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Child immunisation rates rise, but significant variation remains across the country


Paul Hayes


22/03/2018 12:28:36 PM

Australia’s child immunisation rates have continued to improve but remain short of the national target, new research from the Australian Institute of Health and Welfare has revealed.

RACGP President Dr Bastian Seidel believes it is very concerning that more than 20,000 Australian children are not fully immunised.
RACGP President Dr Bastian Seidel believes it is very concerning that more than 20,000 Australian children are not fully immunised.

The new Australian Institute of Health and Welfare’s (AIHW) Immunisation rates for children 2016–17 shows that 93.5% of five-year-old Australians were fully immunised in 2016–17. While this is an increase from 92.9% in 2015–16 and 90% in 2011–12, its remains below the national target of 95% and represents a total of 20,524 Australian children who are not fully immunised.
 
‘The increasing rates of immunisation are encouraging, but the fact more than 20,000 Australian children are not fully immunised remains very concerning,’ RACGP President Dr Bastian Seidel told newsGP. ‘Vaccines are one of the most effective and life-saving interventions in modern medicine and it is vital that as many Australians as possible are vaccinated.’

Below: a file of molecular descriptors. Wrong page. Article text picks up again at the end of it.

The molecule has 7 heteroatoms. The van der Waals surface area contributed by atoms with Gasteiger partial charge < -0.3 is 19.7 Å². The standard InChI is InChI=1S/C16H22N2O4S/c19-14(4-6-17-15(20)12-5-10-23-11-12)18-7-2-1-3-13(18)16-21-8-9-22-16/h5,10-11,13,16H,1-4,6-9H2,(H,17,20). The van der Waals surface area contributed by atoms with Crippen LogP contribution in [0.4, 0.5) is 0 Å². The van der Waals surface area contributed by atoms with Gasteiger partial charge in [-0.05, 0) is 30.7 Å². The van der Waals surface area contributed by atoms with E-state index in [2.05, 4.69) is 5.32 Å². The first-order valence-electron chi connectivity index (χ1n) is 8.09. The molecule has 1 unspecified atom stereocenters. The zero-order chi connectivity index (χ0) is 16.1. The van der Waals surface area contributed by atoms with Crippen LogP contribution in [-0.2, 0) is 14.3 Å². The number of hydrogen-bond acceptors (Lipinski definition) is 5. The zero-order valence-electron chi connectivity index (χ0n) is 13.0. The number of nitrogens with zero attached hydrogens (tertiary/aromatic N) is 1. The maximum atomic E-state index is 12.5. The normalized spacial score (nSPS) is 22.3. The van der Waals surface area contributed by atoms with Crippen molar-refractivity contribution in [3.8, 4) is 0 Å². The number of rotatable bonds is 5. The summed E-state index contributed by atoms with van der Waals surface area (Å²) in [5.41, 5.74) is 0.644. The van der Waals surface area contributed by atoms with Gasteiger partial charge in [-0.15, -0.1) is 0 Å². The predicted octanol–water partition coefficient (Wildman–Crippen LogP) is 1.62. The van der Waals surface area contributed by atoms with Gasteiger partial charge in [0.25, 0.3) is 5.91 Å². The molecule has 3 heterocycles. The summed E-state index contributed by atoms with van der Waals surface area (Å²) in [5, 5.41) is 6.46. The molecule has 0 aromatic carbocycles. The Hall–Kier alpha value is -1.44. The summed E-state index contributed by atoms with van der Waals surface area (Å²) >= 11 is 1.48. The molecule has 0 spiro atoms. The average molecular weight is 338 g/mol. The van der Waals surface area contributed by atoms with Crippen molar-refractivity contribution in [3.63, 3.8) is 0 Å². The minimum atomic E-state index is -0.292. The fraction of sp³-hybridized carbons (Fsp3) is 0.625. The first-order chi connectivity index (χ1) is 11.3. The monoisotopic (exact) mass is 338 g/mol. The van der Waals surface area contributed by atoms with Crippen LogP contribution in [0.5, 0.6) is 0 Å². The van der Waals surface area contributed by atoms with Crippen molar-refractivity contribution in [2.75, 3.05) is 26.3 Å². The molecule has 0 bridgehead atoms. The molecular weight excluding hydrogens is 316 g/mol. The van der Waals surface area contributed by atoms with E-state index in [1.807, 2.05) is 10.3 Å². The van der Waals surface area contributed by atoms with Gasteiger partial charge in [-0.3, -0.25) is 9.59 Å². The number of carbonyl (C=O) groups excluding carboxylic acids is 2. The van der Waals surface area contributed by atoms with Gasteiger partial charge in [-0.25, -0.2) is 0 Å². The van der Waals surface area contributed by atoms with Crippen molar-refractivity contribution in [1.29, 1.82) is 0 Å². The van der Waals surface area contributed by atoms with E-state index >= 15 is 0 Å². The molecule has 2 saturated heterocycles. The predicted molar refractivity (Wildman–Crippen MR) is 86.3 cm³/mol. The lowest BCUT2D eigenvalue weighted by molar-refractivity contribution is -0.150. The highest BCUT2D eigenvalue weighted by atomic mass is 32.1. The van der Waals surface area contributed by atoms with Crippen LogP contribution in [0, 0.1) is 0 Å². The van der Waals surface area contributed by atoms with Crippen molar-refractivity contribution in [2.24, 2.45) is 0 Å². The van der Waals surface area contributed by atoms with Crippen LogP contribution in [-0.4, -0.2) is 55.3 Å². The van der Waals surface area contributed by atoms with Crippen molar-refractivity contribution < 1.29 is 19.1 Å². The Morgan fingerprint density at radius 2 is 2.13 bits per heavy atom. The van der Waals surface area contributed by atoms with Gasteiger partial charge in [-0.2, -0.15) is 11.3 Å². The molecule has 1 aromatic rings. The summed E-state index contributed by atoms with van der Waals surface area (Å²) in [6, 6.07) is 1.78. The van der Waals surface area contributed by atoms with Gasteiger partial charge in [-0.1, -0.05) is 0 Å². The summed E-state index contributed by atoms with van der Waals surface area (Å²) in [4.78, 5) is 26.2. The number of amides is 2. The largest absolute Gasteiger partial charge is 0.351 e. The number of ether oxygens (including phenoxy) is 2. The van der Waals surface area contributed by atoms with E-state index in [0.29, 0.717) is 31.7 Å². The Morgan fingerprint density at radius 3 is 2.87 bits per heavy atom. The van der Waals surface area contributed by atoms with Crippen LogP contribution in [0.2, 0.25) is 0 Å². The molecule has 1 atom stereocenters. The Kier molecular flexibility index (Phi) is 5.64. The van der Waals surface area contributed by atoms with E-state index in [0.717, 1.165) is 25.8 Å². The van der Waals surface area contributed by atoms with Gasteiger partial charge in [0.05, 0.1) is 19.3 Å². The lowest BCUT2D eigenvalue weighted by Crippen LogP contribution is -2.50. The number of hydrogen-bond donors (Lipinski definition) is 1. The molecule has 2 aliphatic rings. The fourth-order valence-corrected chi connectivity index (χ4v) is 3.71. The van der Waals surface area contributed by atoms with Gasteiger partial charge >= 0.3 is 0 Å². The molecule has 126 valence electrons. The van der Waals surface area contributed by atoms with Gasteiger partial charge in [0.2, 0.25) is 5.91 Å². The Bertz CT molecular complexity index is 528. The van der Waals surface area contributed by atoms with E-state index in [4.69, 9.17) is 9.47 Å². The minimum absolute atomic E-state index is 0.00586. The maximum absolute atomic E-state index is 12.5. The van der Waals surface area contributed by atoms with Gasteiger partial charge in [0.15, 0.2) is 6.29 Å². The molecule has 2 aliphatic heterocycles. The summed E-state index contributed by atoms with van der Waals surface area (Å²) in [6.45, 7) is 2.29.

All Primary Health Network (PHN) areas achieved an immunisation rate of at least 90%, ranging from 96% in Western NSW to 90.6% in North Coast (NSW) and Perth North. However, variation in rates were found to exist across local areas, from 98% in Tumut-Tumbarumba (NSW) and Broken Hill & Far West (NSW) to 77.5% in Adelaide City.
 
Aboriginal and Torres Strait Islander children aged five were found to have a higher national immunisation rate of 95.7%, but a wider variation across PHN areas, from 98% in the Nepean Blue Mountains (NSW) to 89.8% in Western Victoria.
 
An immunisation rate of around 90–95% is required in order for herd immunity to effectively stop the spread of disease.
 
‘Despite the majority of Australian children being immunised, it’s important that we don’t become complacent. We need to maintain high immunisation rates to protect the vulnerable groups in our community,’ AIHW spokesperson Tracy Dixon said.
 
Detailed immunisation results for Australian children aged one, two and five across three levels of geography, as well as results for Aboriginal and Torres Strait Islander children, are available at www.myhealthycommunities.gov.au



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